Op-Ed: Why do women communicate with so many exclamation points!?

In+most+forms+of+writing%2C+exclamation+points+are+used+sparingly+for+emphasis+of+certain+words+or+phrases.+However%2C+exclamation+points+seem+to+have+taken+on+another+purpose+for+women+when+communicating.

Photo credit: Greta Irvine

In most forms of writing, exclamation points are used sparingly for emphasis of certain words or phrases. However, exclamation points seem to have taken on another purpose for women when communicating.

By Greta Irvine, News Editor

“I’m not an exclamation point type of person,” my brother said when I was checking an email he wrote before sending it off. I was puzzled. “Don’t you want to appear happy?” I asked him. He replied with a shake of the head. It was simply not necessary to do so because the email was only requesting a meeting with a teacher, he said. 

How my brother could possibly send an email without appearing to be a ray of sunshine was incomprehensible to me. My mother whose inbox was showered with exclamation points shared my confusion. 

According to Merriam Webster, exclamation points are “a mark used especially after an interjection or exclamation to indicate forceful utterance or strong feeling.” I am urged to add “in theory” to the beginning of that previous sentence because for me and many other women that is the case. In theory, exclamation points are used to convey strong feelings and emphasis. So why when I write an email do phrases like “Hello!,” “That is great!!” and “Thank you!!!” crowd my screen? 

Not a single one of those statements requires emphasis. Nor would I use such marks in any other type of writing.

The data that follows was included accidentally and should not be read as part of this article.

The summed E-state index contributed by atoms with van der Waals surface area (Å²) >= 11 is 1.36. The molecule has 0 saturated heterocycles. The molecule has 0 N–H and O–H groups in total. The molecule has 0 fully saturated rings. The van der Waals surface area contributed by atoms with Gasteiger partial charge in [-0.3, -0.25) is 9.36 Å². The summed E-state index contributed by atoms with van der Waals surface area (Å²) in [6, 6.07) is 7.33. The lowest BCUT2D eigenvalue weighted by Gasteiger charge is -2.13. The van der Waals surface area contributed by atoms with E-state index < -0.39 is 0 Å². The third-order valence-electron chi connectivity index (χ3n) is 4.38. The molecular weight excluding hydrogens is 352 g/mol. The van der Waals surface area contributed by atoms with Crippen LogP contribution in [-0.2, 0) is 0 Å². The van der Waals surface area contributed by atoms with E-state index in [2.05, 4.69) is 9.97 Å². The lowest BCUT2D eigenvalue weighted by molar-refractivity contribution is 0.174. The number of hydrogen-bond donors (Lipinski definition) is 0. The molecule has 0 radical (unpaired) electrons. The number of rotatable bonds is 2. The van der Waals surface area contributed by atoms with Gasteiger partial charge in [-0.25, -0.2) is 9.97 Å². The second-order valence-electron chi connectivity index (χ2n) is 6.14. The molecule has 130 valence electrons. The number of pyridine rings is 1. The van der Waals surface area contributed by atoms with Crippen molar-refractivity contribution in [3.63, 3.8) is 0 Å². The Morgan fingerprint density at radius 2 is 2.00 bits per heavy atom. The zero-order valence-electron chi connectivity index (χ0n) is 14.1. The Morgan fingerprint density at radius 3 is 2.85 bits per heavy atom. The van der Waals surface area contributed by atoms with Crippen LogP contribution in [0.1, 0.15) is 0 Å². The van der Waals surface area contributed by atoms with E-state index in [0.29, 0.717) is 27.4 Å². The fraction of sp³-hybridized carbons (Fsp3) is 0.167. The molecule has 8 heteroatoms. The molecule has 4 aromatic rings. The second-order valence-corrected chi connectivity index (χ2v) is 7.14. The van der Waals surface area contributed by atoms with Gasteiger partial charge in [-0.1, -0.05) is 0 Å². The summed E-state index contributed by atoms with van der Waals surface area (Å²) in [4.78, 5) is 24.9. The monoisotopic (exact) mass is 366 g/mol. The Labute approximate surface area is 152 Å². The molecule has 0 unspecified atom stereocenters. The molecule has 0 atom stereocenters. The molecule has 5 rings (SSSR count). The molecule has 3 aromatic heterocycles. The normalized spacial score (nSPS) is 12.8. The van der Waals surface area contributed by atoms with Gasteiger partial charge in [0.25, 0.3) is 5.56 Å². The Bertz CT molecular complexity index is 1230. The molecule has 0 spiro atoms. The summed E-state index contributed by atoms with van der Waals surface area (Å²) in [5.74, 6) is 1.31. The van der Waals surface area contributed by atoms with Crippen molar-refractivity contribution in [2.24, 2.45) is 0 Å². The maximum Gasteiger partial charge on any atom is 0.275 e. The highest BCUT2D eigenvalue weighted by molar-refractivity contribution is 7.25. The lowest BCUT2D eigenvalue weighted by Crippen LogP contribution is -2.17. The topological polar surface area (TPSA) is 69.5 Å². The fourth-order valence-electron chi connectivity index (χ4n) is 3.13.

It has become an unconscious tendency to litter my emails in exclamation points, though not without reason. If I don’t want to seem too aggressive or direct when making a request such as scheduling a meeting with a teacher, an exclamation point acts as a safety net, catching any sign of assertiveness, forcefulness or anger that may be taken from my words. Secondly, the pressure to meet a certain level of cheerfulness and enthusiasm keeps me pressing “shift one” every sentence or so. 

Given what my brother said, it would appear men don’t always feel that pressure. Of course, my brother cannot represent a universal male experience, though a 2006 study suggests that conclusion is accurate. The study found that women use exclamation points considerably more than men with the intention of appearing more “friendly” in their professional interactions.

But naturally, there is a balance, well only for women in this case. If exclamation points are used to excess it is deemed unprofessional. If they are used too sparingly it is considered unfriendly.

I understand, or rather it is ingrained in me, that I am responsible to manage the environment of feelings with those I communicate with. Because if nothing else, I must avoid appearing cold. That is the ultimate enemy of women, right?

No. Well, realistically it should not be. Women should not have to bend over backwards to make others feel comfortable and joyful when communicating. It is not our job nor our responsibility to do so. And we certainly do not have to assert our thoughts or opinions hidden behind a kind request for consideration. Getting to the point is not rude; It is clear and efficient. 

Does this mean I will stop using exclamation points in every email? Probably not. There is a time and place for them in communication but I will keep my eye out for those extra ones I slip in out of practice and fear. Truth be told, we do not live in a world that openly accepts women whose default tone is not overly enthusiastic and kind when communicating, so do what you feel is best for you.

But remember, exclamation points are a grammatical tool, not a necessity.